Second-year vegetation cover (%) in June and October compared by site preparation application timing, site preparation imazapyr rate, and postplant HWC treatment.a
Year 1 Pine Planting Survival and Density
Pine survival 1 yr after planting (YAP) is compared by site preparation timing, site preparation imazapyr rate, and HWC treatment in Table 8. Second-year HWC treatments had not yet been applied. The concern here is primarily pine tolerance to the herbicide treatments. Except for the Green Swamp location, survival was operationally acceptable (>85%) across all treatments. Survival averaged 100%, 96%, 100%, and 90% for Oakdale, Kings Ferry, Mt. Pleasant, and Tennille, respectively, with a range of 4% or less across all treatments within a location. Survival averaged 69% at the Green Swamp location, with a significant difference in survival between August and November site preparation (74% vs. 63%, respectively). However, at Green Swamp, there was no site preparation rate effect or interaction between site preparation timing and rate. This means no negative impact from even the highest imazapyr rate applied in November. Factors other than residual imazapyr in the soil are likely responsible for the better survival with August site preparation. The application timing survival differences at Green Swamp may be related to differences in vegetation control, planting conditions influenced by the length of time it takes vegetation to die and decompose after treatment, C/N ratios, soil–water relationships, or some other factor. Pine density 3 YAP (Table 9) was significantly lower for November imazapyr site preparation at Green Swamp and Kings Ferry, but there were no significant differences due to imazapyr site preparation rate, HWC, or interactions of site preparation timing and rate with HWC at any location.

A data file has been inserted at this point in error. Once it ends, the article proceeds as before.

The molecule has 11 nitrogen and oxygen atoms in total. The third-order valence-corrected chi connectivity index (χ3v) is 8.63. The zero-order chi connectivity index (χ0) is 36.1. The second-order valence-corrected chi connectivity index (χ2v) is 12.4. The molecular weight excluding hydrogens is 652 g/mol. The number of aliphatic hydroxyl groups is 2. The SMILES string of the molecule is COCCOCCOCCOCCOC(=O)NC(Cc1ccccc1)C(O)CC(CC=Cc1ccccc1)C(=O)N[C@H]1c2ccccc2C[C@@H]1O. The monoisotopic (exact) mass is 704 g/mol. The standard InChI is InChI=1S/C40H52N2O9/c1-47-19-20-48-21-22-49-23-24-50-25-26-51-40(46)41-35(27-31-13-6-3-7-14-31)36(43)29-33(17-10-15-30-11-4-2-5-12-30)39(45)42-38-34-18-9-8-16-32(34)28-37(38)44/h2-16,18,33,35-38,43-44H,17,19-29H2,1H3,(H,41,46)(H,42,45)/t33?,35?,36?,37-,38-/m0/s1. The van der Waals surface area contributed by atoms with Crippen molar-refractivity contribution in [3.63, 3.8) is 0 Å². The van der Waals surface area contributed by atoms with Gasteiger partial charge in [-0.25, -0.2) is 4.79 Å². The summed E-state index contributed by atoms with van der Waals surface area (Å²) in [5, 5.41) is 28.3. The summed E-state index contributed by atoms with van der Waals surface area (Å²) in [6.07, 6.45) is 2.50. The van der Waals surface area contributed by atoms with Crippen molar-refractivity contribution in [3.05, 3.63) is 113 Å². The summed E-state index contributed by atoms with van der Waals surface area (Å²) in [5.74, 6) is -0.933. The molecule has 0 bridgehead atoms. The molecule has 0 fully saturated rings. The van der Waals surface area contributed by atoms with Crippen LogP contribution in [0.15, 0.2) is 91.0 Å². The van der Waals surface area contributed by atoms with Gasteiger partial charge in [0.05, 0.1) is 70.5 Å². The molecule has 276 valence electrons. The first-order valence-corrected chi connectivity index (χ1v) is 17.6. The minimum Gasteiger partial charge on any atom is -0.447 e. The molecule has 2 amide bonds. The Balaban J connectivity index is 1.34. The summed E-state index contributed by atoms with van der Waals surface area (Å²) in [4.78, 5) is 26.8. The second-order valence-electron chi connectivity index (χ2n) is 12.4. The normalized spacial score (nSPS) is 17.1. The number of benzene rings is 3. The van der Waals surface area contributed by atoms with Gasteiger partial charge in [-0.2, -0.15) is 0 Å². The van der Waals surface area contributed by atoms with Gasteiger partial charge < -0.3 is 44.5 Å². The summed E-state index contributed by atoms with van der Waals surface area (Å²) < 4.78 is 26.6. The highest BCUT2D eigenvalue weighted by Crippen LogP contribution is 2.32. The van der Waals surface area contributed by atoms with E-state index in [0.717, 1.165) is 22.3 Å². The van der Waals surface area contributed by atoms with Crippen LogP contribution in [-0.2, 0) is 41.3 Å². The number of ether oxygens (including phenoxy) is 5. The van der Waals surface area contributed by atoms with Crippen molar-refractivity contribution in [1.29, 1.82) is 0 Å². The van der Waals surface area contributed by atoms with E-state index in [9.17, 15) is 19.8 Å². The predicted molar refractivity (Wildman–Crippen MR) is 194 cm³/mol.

Pine Response 3 YAP
Across all locations, there were no significant pine response differences in terms of average tree GLD or DH (Table 10) or stand-level GBA or SVI (Table 11) due to imazapyr site preparation rate. There were also no significant pine response differences due to imazapyr site preparation timing, except for the Green Swamp location. At Green Swamp, pine response was higher for August than November application, and this can best be explained by differences in vegetation control. At this location, cover in June of the second year was significantly lower following August (39%) than November (53%) site preparation (Table 7). There were no significant interactions between HWC and imazapyr site preparation timing or rate at any location for any pine response variable.
There were positive loblolly pine responses 3 YAP to most HWC treatments at both the Oakdale and Kings Ferry locations (Tables 10 and 11, respectively) due to rapid colonization of vegetation on these finer-textured soils. At both sites, the best-ranked response for single-pass HWC was an application early in the first year. Without HWC, Oakdale had aggressive recolonization of vegetation dominated by panic grasses. In this situation, the next best alternative to early first-year HWC was a delayed application in June of the first year. Vegetation recolonization at Kings Ferry was not as aggressive as at Oakdale and was dominated by American burnweed. In this situation, the next best alternative to early first-year HWC was early second-year HWC. At both sites, 2 consecutive years of HWC (Jun YI + Mar Y2) resulted in the best-ranked response. Since an early first-year treatment was the preferred single-pass HWC at both locations, it is likely that application early in the first year followed by application early in the second year would result in a better response, but this treatment was not tested in this study.
The best single-pass HWC treatment on the coarse-textured soils at Green Swamp and Mt. Pleasant was an application early in the second year after treatment (significantly different than No HWC in Tables 10 and 11 for all but DH at Mt. Pleasant). This is explained by the very low first-year vegetation cover of 4% to 5% without HWC, compared to 58% to 72% cover in the second year. There was little additional benefit from 2 consecutive years of HWC on these sites. There was also a significant site preparation timing difference at Green Swamp. June Y2 average cover was significantly lower following August (39%) than November (53%) site preparation at Green Swamp, and pine response 3 YAP for August site preparation was significantly greater than November site preparation for GLD (7.8 vs. 6.7 cm), DH (3.3 vs. 2.9 m), GBA (4.9 vs. 3.2 m2 ha–1), and SVI (5.2 vs. 3.1 m3 ha–1). Lower first-year survival contributes to lower GBA and SVI for November applications at Green Swamp.